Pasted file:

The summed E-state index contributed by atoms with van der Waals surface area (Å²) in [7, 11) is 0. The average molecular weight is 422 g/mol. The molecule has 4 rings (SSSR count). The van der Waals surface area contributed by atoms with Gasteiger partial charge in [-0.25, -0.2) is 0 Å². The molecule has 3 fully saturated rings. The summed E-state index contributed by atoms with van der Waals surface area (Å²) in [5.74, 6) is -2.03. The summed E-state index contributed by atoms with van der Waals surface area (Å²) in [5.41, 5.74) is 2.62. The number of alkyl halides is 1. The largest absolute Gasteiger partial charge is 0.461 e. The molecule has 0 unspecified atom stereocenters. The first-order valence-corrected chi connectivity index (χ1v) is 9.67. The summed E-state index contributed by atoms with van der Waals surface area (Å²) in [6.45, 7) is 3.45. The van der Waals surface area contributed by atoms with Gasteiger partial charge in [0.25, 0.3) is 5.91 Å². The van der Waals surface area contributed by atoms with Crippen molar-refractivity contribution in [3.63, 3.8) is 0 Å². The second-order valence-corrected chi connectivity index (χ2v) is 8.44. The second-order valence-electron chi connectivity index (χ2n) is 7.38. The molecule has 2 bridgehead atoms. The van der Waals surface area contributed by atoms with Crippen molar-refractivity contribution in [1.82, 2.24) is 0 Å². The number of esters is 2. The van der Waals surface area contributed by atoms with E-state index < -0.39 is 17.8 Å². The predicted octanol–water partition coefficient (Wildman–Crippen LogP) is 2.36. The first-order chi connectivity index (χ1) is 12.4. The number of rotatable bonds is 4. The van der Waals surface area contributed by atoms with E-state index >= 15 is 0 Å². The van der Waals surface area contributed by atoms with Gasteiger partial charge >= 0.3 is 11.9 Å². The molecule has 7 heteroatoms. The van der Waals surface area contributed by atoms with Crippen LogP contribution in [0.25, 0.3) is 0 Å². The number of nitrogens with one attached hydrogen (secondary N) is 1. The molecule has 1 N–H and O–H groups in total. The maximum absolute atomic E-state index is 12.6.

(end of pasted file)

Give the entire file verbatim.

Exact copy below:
The summed E-state index contributed by atoms with van der Waals surface area (Å²) in [7, 11) is 0. The average molecular weight is 422 g/mol. The molecule has 4 rings (SSSR count). The van der Waals surface area contributed by atoms with Gasteiger partial charge in [-0.25, -0.2) is 0 Å². The molecule has 3 fully saturated rings. The summed E-state index contributed by atoms with van der Waals surface area (Å²) in [5.74, 6) is -2.03. The summed E-state index contributed by atoms with van der Waals surface area (Å²) in [5.41, 5.74) is 2.62. The number of alkyl halides is 1. The largest absolute Gasteiger partial charge is 0.461 e. The molecule has 0 unspecified atom stereocenters. The first-order valence-corrected chi connectivity index (χ1v) is 9.67. The summed E-state index contributed by atoms with van der Waals surface area (Å²) in [6.45, 7) is 3.45. The van der Waals surface area contributed by atoms with Gasteiger partial charge in [0.25, 0.3) is 5.91 Å². The van der Waals surface area contributed by atoms with Crippen molar-refractivity contribution in [3.63, 3.8) is 0 Å². The second-order valence-corrected chi connectivity index (χ2v) is 8.44. The second-order valence-electron chi connectivity index (χ2n) is 7.38. The molecule has 2 bridgehead atoms. The van der Waals surface area contributed by atoms with Crippen molar-refractivity contribution in [1.82, 2.24) is 0 Å². The number of esters is 2. The van der Waals surface area contributed by atoms with E-state index < -0.39 is 17.8 Å². The predicted octanol–water partition coefficient (Wildman–Crippen LogP) is 2.36. The first-order chi connectivity index (χ1) is 12.4. The number of rotatable bonds is 4. The van der Waals surface area contributed by atoms with E-state index >= 15 is 0 Å². The van der Waals surface area contributed by atoms with Gasteiger partial charge >= 0.3 is 11.9 Å². The molecule has 7 heteroatoms. The van der Waals surface area contributed by atoms with Crippen LogP contribution in [0.25, 0.3) is 0 Å². The number of nitrogens with one attached hydrogen (secondary N) is 1. The molecule has 1 N–H and O–H groups in total. The maximum absolute atomic E-state index is 12.6.